• Auto-indexing belt exits – These permit the assembly of the contents of a carton prior to packing. Dynamically controlled belt indexing ensures that books are deposited by the sorter minimising any potential damage. The belts were specifically designed and prototyped for the project by TGW engineers before committing all 257 belts to manufacture.
• TGW Warehouse Control System – This customised software interfaces with the Wiley WMS to provide state-of-the-art graphical user displays. These ensure that Wiley has real-time oversight across the entire operation resulting in extremely efficient and flexible resource management.
• Since ‘go-live’, Wiley has realised resource savings of 35 FTEs (full-time equivalents), which equates to a 40% reduction of labour in fulfilment.
• The efficiencies delivered by the new system have enabled Wiley to reduce the working day from 3 shifts over 16 hours, to 2 shifts over 10 hours.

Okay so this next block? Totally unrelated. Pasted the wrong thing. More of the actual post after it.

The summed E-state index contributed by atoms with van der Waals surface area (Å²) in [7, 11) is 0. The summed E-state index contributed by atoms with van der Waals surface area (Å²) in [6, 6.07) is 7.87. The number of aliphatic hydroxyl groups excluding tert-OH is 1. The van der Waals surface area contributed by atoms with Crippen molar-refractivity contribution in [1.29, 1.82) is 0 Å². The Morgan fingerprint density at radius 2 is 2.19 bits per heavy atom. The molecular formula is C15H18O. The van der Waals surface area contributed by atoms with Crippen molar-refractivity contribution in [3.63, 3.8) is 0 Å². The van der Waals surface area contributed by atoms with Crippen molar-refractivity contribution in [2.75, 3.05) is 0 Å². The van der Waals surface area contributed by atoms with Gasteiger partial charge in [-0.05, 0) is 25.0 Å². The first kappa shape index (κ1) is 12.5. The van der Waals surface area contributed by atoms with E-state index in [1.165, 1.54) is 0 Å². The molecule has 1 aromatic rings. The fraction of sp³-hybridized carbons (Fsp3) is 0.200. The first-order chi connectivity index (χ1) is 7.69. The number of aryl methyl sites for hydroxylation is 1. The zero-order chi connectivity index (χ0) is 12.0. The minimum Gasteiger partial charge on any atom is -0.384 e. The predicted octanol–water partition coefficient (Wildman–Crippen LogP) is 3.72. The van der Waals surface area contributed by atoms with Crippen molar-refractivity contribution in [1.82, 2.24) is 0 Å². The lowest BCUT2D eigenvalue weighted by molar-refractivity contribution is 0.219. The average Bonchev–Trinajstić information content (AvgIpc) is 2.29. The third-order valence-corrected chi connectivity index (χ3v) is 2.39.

• The system has inbuilt flexibility to cope with peaks in activity and has the potential to increase annual outbound units from the current 10 million to 30 million.
• The introduction of a camera vision system, as well as presenting the product direct to the operator, has delivered fulfilment accuracy that is now at virtually 100%.
Volume Throughput and Time to Market
• The number of units processed per hour has increased by over 400% from 3,500 to 14,400.
• Wiley have significantly increased their fulfilment and availability for collection/despatch.
• Colleagues have commented positively on the acoustics of all the new equipment, which has provided a much improved working environment.
• The ergonomic design in many areas of the system has been recognised and welcomed by staff.
• The installation of the extensive conveyor system and commissioner has eliminated the need to manually handle any totes thus providing a much safer environment for all staff.